Guilhem Figueira 217.7 Totz hom qui be comens'e be fenis 1215, after the Emperor Frederick II took the cross on 25 July.
Giraut de Borneil 242.6 A l'onor Deu torn en mon chan After 21 January 1188 but early in the year, praising Richard I of England, who is about to embark on Crusade.
Giraut de Borneil 242.41 Jois sia comensamens After 1187, 1190 suggested.
Guiraut Riquier 248.48 Karitatz / et amors e fes 1276.
Lanfranc Cigala 282.20 Quan vei far bon fag plazentier 1244–45, to celebrate Louis IX's taking of the cross in 1244.
Lanfranc Cigala 282.23 Si mos chanz fos de ioi ni de solatz November 1246 – Spring 1248, praising Louis IX of France for having gone on Crusade.
Lunel de Monteg 289.1 Mal veg trop apparelhar 1326, when Charles IV of France was vowing a Crusade.
Marcabru 293.21 Emperaire, per mi mezeis After the spring of 1148, when some Christian were trapped at Attalia and converted to Islam.
Marcabru 293.35 Pax in nomine Domini 1149, after the failed Second Crusade, the loss of Tortosa to the Almohads, and the death of Baldwin of Marash (1146), but before the death of Raymond of Poitiers. A song about the Reconquista.
Olivier lo Templier 312.1 Estat aurai lonc temps en pessamen 1267–69, about the Crusade of James I of Aragon and his conquest of Valencia and Majorca.
Anonymous,
formerly Peire d'Alvergne
323.22 Ab fina joia comensa After August 1198, when Innocent III proclaimed the Fourth Crusade, once thought to be between early 1213 – July 1214, before the Battle of Bouvines.
Pons de Capdolh 375.2 Ar nos sia capdelhs e garentia Around 1213.
Pons de Capdolh 375.8 En honor del pair'en cui es Early 1213, refers to the Emperor Otto IV, Frederick I of Sicily, and war between John of England and Philip II of France.
Pons de Capdolh 375.22 So qu'om plus vol e plus es voluntos June 1213, refers to the Emperor Otto IV, Frederick I of Sicily, and Peter II of Aragon.
Raimbaut de Vaqueiras 392.3 Ara pot hom conoisser e proar 1201, in celebration of the election of Boniface I of Montferrat at Soissons to lead the Fourth Crusade.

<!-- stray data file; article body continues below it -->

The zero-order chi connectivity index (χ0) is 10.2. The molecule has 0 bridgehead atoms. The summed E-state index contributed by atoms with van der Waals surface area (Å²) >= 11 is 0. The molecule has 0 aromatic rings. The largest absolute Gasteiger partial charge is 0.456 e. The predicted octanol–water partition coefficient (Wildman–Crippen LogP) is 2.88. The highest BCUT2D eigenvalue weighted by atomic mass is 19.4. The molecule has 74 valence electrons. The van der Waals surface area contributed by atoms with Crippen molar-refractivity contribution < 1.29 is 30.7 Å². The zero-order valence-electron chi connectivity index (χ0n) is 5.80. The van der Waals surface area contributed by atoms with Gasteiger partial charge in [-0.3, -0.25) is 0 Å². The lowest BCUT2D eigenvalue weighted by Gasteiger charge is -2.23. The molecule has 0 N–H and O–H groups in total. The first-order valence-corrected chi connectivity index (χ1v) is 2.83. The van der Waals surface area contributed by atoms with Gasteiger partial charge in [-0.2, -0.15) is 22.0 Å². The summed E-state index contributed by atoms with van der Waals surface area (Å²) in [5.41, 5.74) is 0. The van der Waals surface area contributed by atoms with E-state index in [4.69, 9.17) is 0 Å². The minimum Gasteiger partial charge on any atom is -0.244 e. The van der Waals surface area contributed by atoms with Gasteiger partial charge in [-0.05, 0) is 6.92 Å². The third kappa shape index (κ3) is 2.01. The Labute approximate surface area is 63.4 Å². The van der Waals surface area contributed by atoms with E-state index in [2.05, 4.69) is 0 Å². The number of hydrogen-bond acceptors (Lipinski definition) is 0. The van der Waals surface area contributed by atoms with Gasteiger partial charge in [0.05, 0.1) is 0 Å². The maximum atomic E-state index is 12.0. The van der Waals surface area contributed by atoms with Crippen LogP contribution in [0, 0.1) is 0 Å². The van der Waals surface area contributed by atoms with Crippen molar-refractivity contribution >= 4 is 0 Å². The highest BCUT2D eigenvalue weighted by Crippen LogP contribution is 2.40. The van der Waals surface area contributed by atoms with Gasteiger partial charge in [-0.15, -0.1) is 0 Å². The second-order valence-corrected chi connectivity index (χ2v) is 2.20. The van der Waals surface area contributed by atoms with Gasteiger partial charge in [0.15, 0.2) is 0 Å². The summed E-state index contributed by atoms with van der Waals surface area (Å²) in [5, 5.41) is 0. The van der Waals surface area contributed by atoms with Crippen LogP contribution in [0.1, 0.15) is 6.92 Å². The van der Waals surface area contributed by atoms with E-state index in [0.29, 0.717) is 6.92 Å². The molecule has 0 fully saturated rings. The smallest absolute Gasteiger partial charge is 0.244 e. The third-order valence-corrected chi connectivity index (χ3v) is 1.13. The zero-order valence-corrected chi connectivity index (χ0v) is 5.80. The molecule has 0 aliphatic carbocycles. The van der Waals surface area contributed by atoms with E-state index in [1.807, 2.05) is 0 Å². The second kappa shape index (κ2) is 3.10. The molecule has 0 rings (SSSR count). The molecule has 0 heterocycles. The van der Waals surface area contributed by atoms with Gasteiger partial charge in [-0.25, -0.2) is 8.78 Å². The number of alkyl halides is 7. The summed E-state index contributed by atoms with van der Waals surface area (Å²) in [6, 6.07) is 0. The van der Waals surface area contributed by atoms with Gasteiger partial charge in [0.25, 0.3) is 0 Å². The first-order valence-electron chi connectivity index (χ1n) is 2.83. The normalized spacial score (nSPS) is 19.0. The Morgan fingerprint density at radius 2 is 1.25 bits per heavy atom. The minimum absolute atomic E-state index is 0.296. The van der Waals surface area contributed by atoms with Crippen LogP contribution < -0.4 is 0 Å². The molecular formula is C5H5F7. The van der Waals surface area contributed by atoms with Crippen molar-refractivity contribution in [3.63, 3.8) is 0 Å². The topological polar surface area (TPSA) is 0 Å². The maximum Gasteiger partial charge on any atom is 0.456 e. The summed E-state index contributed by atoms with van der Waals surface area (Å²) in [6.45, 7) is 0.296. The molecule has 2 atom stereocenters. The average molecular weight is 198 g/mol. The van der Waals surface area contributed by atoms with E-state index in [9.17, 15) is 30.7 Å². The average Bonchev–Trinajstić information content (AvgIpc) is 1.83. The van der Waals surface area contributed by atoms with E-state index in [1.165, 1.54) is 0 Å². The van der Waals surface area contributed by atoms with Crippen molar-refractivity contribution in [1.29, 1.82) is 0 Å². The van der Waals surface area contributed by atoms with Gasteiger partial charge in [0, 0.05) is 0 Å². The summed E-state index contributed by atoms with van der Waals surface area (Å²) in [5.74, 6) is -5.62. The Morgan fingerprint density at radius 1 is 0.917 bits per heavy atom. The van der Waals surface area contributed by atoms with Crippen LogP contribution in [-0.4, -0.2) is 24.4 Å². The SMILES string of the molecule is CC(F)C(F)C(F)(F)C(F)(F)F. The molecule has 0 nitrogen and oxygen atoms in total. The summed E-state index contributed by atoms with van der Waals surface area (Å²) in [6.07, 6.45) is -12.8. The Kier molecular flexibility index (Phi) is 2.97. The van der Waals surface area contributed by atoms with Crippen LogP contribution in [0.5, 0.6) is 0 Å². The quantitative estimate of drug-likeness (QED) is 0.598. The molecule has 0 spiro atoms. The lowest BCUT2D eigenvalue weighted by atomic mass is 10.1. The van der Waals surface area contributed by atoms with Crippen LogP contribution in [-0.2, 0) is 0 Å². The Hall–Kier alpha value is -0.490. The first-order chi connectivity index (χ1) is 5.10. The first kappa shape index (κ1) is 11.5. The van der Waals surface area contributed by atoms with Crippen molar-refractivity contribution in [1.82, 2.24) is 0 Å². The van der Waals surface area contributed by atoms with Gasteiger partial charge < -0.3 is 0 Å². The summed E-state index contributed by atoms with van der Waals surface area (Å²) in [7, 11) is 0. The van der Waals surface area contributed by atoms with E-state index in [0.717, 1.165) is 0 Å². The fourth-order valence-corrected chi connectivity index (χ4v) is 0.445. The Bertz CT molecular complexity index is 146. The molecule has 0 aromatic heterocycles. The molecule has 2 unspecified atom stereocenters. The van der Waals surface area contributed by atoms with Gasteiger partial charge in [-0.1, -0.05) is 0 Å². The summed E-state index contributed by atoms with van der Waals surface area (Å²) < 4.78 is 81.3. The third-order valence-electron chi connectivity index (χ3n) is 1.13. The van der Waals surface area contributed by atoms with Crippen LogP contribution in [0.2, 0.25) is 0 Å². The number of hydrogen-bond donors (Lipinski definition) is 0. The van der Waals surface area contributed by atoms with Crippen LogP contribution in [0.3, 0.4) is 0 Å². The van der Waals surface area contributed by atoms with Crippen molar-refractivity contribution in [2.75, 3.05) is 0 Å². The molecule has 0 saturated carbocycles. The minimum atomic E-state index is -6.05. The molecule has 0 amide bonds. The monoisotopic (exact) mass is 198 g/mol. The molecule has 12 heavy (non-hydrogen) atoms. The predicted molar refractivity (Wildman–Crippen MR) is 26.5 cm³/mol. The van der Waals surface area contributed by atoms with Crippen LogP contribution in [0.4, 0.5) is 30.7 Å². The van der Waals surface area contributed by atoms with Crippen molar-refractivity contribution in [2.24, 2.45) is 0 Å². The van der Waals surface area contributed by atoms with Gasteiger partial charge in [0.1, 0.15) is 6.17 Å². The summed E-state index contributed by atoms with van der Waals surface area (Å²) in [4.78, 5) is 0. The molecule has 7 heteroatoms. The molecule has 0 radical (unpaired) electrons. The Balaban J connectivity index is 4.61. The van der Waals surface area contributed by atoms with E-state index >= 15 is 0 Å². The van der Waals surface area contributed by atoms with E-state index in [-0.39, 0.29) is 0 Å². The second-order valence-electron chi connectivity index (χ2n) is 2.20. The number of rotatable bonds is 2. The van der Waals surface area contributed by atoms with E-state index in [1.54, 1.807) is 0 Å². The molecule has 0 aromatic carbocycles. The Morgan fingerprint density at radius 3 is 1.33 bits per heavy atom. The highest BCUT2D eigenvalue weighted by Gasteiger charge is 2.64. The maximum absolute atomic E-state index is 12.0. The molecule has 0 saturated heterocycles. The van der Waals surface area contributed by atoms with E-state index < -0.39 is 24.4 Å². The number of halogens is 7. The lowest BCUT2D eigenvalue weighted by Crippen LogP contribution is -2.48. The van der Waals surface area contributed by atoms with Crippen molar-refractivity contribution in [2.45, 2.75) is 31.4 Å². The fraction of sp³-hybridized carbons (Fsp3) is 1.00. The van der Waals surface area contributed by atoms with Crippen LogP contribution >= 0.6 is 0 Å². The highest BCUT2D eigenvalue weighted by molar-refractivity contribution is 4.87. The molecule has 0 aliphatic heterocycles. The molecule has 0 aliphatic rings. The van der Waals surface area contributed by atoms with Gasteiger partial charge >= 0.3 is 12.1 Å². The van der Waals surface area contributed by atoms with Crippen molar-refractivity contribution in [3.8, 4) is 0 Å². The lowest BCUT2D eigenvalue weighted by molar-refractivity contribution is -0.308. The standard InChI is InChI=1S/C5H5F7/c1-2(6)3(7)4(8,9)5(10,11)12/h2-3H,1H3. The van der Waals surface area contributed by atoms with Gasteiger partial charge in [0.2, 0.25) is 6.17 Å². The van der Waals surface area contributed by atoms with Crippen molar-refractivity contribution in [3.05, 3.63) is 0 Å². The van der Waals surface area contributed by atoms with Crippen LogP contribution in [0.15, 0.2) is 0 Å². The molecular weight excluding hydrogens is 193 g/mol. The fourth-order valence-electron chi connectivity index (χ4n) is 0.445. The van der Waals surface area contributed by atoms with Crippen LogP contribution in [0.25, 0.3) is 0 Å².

Raimbaut de Vaqueiras 392.9a Conseill don a l'emperador After May 1204, after conquest of Constantinople and election of Baldwin IX of Flanders as emperor.
Raimon Gaucelm de Beziers 401.1 Ab grans trebalhs et ab grans marrimens 1270, refers to the death of Louis IX of France on the Eighth Crusade.
Raimon Gaucelm de Beziers 401.8 Qui vol aver complida amistansa 1268, urging support for the Eighth Crusade.
Raimon de Cornet I[3] 1332, after Philip VI of France took the cross in July.

References[edit]

  • Lewent, Kurt (1905). "Das altprovenzalische Kreuzlied." Romanische Forschungen, 21(2):321–448.
  • Paterson, Linda (2003). "Lyric allusions to the crusades and the Holy Land." Colston Symposium.
  • Paterson, Linda M. "Occitan Literature and the Holy Land." The World of Eleanor of Aquitaine: Literature and Society in Southern France between the Eleventh and Twelfth Centuries, edd. Marcus Bull and Catherine Léglu. Woodbridge: Boydell Press, 2005. ISBN 1-84383-114-7.
  • Routledge, Michael (2001). "Songs". The Oxford Illustrated History of the Crusades, ed. Jonathan Riley-Smith. Oxford: Oxford University Press. ISBN 0-19-285428-3.

Notes[edit]

  1. ^ The numbering system is that of Alfred Pillet and Henry Carstens in the Biographies des Troubadours (Halle: 1933).
  2. ^ All dates come from Paterson and carry various degrees of certainty.
  3. ^ Not in Pillet-Carstens, but Paterson calls it "Raimon de Cornet I", as opposed to a later Crusade-oriented piece mentioned by Lewent, which she calls "Raimon de Cornet II".